I have been working incessantly to get my Empower Birth Preparation class curriculum designed. I have finally sludged through and made it to Class Four, the class about interventions - when their use is medically indicated, when they might otherwise be suggested and what their risks and benefits are.
I’m all about evidence and benefit-risk. I don’t really care about “natural” or “medical”. “What’s the safest route backed by scientific evidence?” is what I want to know. Whether that route be “medical” or “natural” doesn’t really matter to me.
The World Health Organization (WHO) Reproductive Health Library (RHL) categorizes this kind of thinking in a way I really like. According to these sources, there are:
Beneficial forms of care
Forms of care likely to be beneficial
Forms of care with a trade-off
Forms of care of unknown effectiveness
Forms of care likely to be ineffective
Forms of care likely to be harmful
But as I worked on Class Four, I felt decidedly biased and “natural”. I went through and listed the pros and cons of common interventions such as electronic fetal monitoring, epidurals, induction and augmentation. And for every intervention, as hard as I tried to be balanced and even, I found more risks than benefits to interventions. (This assumes mom and baby are healthy.)
Now, I realize that one benefit can easily outweigh all other risks, but I still felt like I was somehow being unfair and “too natural” minded. I brought my dilemma to Unbiased Papa.
“Honey,” he said, “If something with both benefits and risks is perfectly equal, someone isn’t telling the whole truth.”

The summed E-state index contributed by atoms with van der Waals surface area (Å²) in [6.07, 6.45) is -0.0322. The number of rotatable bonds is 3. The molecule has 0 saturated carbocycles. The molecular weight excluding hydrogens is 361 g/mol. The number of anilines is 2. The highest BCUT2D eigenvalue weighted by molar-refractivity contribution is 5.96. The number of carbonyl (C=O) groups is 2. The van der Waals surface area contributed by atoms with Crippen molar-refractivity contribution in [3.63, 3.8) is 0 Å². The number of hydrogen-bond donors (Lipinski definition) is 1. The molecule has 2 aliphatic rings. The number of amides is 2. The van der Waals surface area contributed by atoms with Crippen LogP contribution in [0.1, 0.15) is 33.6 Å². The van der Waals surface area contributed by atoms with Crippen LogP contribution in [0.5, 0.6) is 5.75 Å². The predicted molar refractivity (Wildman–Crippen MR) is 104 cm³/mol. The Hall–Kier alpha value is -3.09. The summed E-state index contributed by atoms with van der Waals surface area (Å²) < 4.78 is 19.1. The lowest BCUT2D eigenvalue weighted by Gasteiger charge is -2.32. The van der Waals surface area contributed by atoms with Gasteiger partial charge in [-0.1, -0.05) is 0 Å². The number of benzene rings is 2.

My job is to present the best, most evidence based information. See what the Atlantic has to say about that here!
As I have been exploring the wide world of pregnancy, birth, postpartum and parenting, I have been confronted by opinions on both extremes of the spectrum. One person thinks an elective c-section is best because they want to avoid trauma to their lady bits (a false assumption, by the way), while another wants to have an unassisted birth at home after two, three or four cesareans.
My point is that a birth educator’s job - my job - is to present the best, most accurate scientific information about birth. What students decide to do with that information is totally up to them. They can take the evidence and choose what is best for them in their situation. Just because taking a hands off approach to birth is often the most scientific route doesn’t mean that’s the birth everyone wants or needs. Evidence must be balanced with personal preference and need.
So let’s hear it for unbiased information. Let’s hear it for knowledgeable parents. Let’s hear it for you, an informed consumer, making the best decisions for you, your baby, your family, your birth.